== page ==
The Peace Race - A Tribute to Alf Buttler
Author's Comment: I tell you, reading Alf Buttler's memoirs is a real treat for anyone with a love of cycling history. When I spoke to Geoff (Wiles) I told him that he will not believe the difference between 1968 and now with respect to just about everything in those countries. Even during the early 1980's when we visited that region (before the Wall came down) it was unbelievable how deprived that whole region was. The Russians won the war (as far as they were concerned) and all of the countries sucked into the East Bloc suffered for 'their crimes'. Life over there was truly dismal. I remember on one trip we went by train to Berlin. As we got close to the city the train slowed right down and of course we were in East Germany. We passed through railway stations that had clearly not been touched since WWII. Along the platforms were East German guards spaced at about 100ft, each with a police dog. Nobody was getting off or on to the train! We felt as though we were inside a Black and White movie about war spies (like the Third Man).
It is often said that the Peace Race was the ‘iron curtain’ version of the Tour de France. In reading the history of the race one might even come to the conclusion that it was harder than Le Tour. My friend Geoff Wiles was a member of the Great Britain team in 1968 (and Alf Buttler was the team mechanic). His stories of the race conditions send shivers down your back.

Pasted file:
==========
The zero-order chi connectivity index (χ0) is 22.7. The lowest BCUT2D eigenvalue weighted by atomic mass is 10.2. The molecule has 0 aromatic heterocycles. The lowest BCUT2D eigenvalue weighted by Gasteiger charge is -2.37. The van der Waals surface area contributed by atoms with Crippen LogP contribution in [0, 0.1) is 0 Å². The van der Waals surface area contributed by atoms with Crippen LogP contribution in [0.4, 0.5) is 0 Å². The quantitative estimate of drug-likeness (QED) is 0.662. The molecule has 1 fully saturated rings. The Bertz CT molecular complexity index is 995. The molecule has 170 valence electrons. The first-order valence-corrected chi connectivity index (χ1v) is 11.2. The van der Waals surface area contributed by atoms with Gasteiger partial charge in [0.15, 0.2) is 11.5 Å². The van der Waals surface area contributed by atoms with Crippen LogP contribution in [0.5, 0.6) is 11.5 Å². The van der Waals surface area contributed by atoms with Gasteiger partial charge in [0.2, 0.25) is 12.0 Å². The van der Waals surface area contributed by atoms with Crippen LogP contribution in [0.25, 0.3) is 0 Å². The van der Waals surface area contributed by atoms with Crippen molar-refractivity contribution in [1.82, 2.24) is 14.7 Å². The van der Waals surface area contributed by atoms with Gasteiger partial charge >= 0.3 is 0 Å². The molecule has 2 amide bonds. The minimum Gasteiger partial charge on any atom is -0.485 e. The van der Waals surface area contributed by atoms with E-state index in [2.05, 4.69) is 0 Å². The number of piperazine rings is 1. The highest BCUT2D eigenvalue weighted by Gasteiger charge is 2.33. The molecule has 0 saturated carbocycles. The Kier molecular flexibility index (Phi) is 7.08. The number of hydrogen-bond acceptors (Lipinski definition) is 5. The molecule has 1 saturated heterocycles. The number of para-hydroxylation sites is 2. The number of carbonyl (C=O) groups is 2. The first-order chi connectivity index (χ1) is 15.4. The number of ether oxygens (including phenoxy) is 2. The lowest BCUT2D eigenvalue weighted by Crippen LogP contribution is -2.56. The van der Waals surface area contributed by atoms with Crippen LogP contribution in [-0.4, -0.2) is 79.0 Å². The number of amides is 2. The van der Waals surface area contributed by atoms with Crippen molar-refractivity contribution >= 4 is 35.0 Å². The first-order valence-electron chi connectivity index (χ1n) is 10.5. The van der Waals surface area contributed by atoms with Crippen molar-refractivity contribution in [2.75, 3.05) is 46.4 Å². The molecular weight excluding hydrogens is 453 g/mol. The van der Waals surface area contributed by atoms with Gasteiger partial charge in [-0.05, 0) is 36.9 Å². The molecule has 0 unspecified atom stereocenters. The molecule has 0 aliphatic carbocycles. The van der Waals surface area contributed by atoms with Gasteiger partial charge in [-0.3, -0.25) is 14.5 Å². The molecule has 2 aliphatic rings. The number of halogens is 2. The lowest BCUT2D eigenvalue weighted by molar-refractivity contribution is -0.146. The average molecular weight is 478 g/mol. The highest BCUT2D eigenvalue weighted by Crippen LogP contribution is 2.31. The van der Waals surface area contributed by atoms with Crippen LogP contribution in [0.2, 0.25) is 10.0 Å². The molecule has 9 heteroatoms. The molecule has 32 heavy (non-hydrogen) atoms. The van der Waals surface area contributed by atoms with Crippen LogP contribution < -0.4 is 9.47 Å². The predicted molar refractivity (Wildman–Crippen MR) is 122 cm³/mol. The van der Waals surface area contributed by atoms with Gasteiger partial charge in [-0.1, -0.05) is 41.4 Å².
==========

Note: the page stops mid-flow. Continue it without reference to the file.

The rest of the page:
Peace Race 1955. Alf Buttler in the UK team car
[photos from Archive ]
|In May 2012 Alan Buttler (Alf’s son) and Geoff Wiles will be cycling the 13 stages of the 1955 Peace Race from Prague to Berlin to Warsaw in memory of the life of Alf Buttler, ex-Great Britain team mechanic and manager during the 1950's, 1960's and early 1970's. The 1955 Peace Race was Alf's first race with the Great Britain team and by riding the course they hope it will be a fitting tribute to his contribution to the world of cycle sport.
Alf Buttler passed away in December 2008 after suffering from diabetes for 8 years, closing the book on an unbelievable cycling career spanning 70 years. He is famous as the legendary Great Britain team mechanic and manager during the 1950's, 1960's and early 1970's.
His career began with touring as a youth with the Long Eaton cycling club and it wasn't long before he was racing, competing ferociously on the track and winning many medals. Following a couple of years riding the Tour of Ireland he was invited to join the Great Britain Team at the Peace Race as mechanic in 1955.
This began his long and varied career with British Cycling as mechanic and later team manager, taking him all over Europe on 8 Peace Races, the Tour de France, Tour of Sweden, Tour of Poland, Tour of Morocco, Tour of Algeria, Tour of Tunisia, Tour of St Lawrence (Canada) and many more. In the 70's he moved into race marshalling, becoming chief marshall for races including the World Championships, Milk Race and National Championships.
The Cold War (P-B-W origins)
On March 5, 1946, at the request of Westminster College in the small Missouri town of Fulton (population of 7,000), Sir Winston Churchill gave his now famous "Iron Curtain" speech to a crowd of 40,000.
“From Stettin in the Baltic to Trieste in the Adriatic, an iron curtain has descended across the Continent. Behind that line lie all the capitals of the ancient states of Central and Eastern Europe. Warsaw, Berlin, Prague, Vienna, Budapest, Belgrade, Bucharest and Sofia, all these famous cities and the populations around them lie in what I must call the Soviet sphere, and all are subject in one form or another, not only to Soviet influence but to a very high and, in many cases, increasing measure of control from Moscow.”